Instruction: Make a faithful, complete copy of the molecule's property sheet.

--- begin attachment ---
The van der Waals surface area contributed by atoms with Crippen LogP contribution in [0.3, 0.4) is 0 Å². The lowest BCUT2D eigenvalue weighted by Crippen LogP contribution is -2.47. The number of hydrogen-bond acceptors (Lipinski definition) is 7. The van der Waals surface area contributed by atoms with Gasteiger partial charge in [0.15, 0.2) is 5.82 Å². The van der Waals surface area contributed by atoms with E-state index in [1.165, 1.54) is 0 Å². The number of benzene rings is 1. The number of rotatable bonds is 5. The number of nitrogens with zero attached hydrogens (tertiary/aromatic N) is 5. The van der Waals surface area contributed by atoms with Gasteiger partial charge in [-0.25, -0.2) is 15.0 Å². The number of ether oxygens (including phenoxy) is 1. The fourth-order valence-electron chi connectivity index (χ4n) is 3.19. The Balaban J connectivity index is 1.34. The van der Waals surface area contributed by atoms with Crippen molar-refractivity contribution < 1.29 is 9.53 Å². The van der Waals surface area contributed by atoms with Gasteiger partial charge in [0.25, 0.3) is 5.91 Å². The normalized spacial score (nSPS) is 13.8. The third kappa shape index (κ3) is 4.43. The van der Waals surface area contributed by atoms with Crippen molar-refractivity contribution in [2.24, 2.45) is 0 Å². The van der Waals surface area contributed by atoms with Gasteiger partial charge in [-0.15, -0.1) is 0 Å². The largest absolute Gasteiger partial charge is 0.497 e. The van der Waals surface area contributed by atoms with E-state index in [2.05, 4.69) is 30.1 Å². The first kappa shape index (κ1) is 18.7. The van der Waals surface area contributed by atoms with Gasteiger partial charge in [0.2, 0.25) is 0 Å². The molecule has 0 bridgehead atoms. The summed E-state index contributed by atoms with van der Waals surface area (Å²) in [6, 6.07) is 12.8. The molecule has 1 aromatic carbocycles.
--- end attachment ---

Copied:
The van der Waals surface area contributed by atoms with Crippen LogP contribution in [0.3, 0.4) is 0 Å². The lowest BCUT2D eigenvalue weighted by Crippen LogP contribution is -2.47. The number of hydrogen-bond acceptors (Lipinski definition) is 7. The van der Waals surface area contributed by atoms with Gasteiger partial charge in [0.15, 0.2) is 5.82 Å². The van der Waals surface area contributed by atoms with E-state index in [1.165, 1.54) is 0 Å². The number of benzene rings is 1. The number of rotatable bonds is 5. The number of nitrogens with zero attached hydrogens (tertiary/aromatic N) is 5. The van der Waals surface area contributed by atoms with Gasteiger partial charge in [-0.25, -0.2) is 15.0 Å². The number of ether oxygens (including phenoxy) is 1. The fourth-order valence-electron chi connectivity index (χ4n) is 3.19. The Balaban J connectivity index is 1.34. The van der Waals surface area contributed by atoms with Crippen molar-refractivity contribution < 1.29 is 9.53 Å². The van der Waals surface area contributed by atoms with Gasteiger partial charge in [0.25, 0.3) is 5.91 Å². The normalized spacial score (nSPS) is 13.8. The third kappa shape index (κ3) is 4.43. The van der Waals surface area contributed by atoms with Crippen molar-refractivity contribution in [2.24, 2.45) is 0 Å². The van der Waals surface area contributed by atoms with Gasteiger partial charge in [-0.15, -0.1) is 0 Å². The largest absolute Gasteiger partial charge is 0.497 e. The van der Waals surface area contributed by atoms with E-state index in [2.05, 4.69) is 30.1 Å². The first kappa shape index (κ1) is 18.7. The van der Waals surface area contributed by atoms with Gasteiger partial charge in [0.2, 0.25) is 0 Å². The molecule has 0 bridgehead atoms. The summed E-state index contributed by atoms with van der Waals surface area (Å²) in [6, 6.07) is 12.8. The molecule has 1 aromatic carbocycles.